Monday, 22 June 2009

Hermeneutics and Biblical Reading

As seen on other blogs, here are five scholarly books which influenced my reading of the Bible. This is probably in chronological order, rather than order of influence.

Tribes of Yahweh, by Norman K. Gottwald
Back when I did my Old Testament introduction, this book was the revolution for me. I'd never seen someone so methodically interrogate the social situation of the Israelites and so candidly admit that between beginning and ending this enormous volume, his opinion probably changed and that to reconcile it all would be a task as large as writing the book in the first place. Gottwald was also responsible for a great little article on Isaiah (Social Class and Ideology in Isaiah 40-55) that affected my readings more than any other. The invisible hand of man in the visible texts of God suddenly became visible and enlarged.

The Foundation of Universalism, by Alain Badiou
Part of the 20th Century fascination with Paul by secular philosophers, this little book packs a big punch. Read it slowly, then act enthusiastically.

Outline of a Theory of Practice, by Pierre Bourdieu
I include this, if only for a single concept, doxa; that which "goes without saying, because it comes without saying." It explains nicely how it is that we incorporate general cultural ideas into our theology, without even noticing it, and then explain the combination as Christian. Separating what is genuinely Christian from what is widely accepted as Christian is difficult and takes a specific effort.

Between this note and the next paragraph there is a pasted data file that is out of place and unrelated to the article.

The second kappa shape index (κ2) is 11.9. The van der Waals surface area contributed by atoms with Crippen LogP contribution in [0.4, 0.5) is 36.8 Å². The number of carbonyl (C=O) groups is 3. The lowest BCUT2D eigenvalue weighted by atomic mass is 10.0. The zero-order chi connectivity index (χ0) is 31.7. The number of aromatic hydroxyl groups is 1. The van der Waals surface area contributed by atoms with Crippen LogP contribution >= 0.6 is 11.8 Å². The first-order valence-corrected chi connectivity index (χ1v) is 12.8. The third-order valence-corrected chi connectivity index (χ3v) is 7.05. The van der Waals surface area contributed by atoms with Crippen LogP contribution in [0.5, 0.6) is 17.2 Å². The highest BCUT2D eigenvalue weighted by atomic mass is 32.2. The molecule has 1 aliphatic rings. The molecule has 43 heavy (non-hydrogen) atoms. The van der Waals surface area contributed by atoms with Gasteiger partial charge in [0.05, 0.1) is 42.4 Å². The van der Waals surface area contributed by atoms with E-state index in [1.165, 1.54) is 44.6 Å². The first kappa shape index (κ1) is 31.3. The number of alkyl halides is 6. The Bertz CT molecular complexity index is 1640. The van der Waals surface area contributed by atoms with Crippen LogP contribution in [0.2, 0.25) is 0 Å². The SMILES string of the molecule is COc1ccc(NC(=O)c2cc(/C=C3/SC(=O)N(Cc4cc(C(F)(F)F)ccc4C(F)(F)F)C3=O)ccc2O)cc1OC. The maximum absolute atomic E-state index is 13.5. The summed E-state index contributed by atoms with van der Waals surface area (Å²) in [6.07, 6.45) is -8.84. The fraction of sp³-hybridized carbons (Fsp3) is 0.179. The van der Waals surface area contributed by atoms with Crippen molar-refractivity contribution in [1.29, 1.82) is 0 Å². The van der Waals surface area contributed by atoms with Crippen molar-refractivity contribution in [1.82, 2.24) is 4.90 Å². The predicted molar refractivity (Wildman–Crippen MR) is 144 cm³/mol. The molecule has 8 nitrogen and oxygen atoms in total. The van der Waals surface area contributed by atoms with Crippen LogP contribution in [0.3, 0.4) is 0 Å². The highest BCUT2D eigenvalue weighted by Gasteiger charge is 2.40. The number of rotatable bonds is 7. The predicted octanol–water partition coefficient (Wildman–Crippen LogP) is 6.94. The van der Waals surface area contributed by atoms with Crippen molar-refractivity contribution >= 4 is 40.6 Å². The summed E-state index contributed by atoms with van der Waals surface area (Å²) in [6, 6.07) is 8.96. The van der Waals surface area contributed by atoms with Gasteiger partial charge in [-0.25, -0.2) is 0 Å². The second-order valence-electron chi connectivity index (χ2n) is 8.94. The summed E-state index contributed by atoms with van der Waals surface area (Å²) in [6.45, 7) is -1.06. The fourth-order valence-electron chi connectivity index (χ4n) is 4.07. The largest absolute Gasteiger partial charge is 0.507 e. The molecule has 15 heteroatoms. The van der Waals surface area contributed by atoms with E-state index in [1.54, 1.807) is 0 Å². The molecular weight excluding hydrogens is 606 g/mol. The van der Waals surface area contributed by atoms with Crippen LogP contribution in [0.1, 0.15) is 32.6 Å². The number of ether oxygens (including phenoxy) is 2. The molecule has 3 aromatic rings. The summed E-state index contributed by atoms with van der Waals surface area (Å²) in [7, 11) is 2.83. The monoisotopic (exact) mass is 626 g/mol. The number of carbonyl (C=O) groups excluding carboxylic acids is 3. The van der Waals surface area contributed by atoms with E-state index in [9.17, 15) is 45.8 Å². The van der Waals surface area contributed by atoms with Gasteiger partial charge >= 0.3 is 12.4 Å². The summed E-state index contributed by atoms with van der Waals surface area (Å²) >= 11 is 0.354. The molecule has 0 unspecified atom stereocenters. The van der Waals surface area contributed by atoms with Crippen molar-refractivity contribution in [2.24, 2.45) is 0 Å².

Judas: Betrayer or Friend of Jesus, by William Klassen
This volume went hand-in-hand with The Last Temptation of Christ. In both, Judas is the only disciple who is willing to sacrifice everything to support Jesus' mission. It's one thing to become a martyr and receive praise through history from the faithful, but it's another thing to also do something that will be scorned by the faithless and the faithful alike. By viewing Judas this way we see the editorial comments in the gospels. See my earlier comments on this.

Fear and Trembling, by Soren Kierkegaard
The retelling of the story of Abraham reminded me how often we read the Bible stories, already knowing the punchline. Kierkegaard labours the point that Abraham had to walk for three days to get to the top of Mount Moriah, all the while not knowing that a ram would be substituted at the last minute. How often do we read Biblical stories too fast, skipping over the details because it all works out in the end?

How about you? Which five scholarly books changed the way you read the Bible?

Post a Comment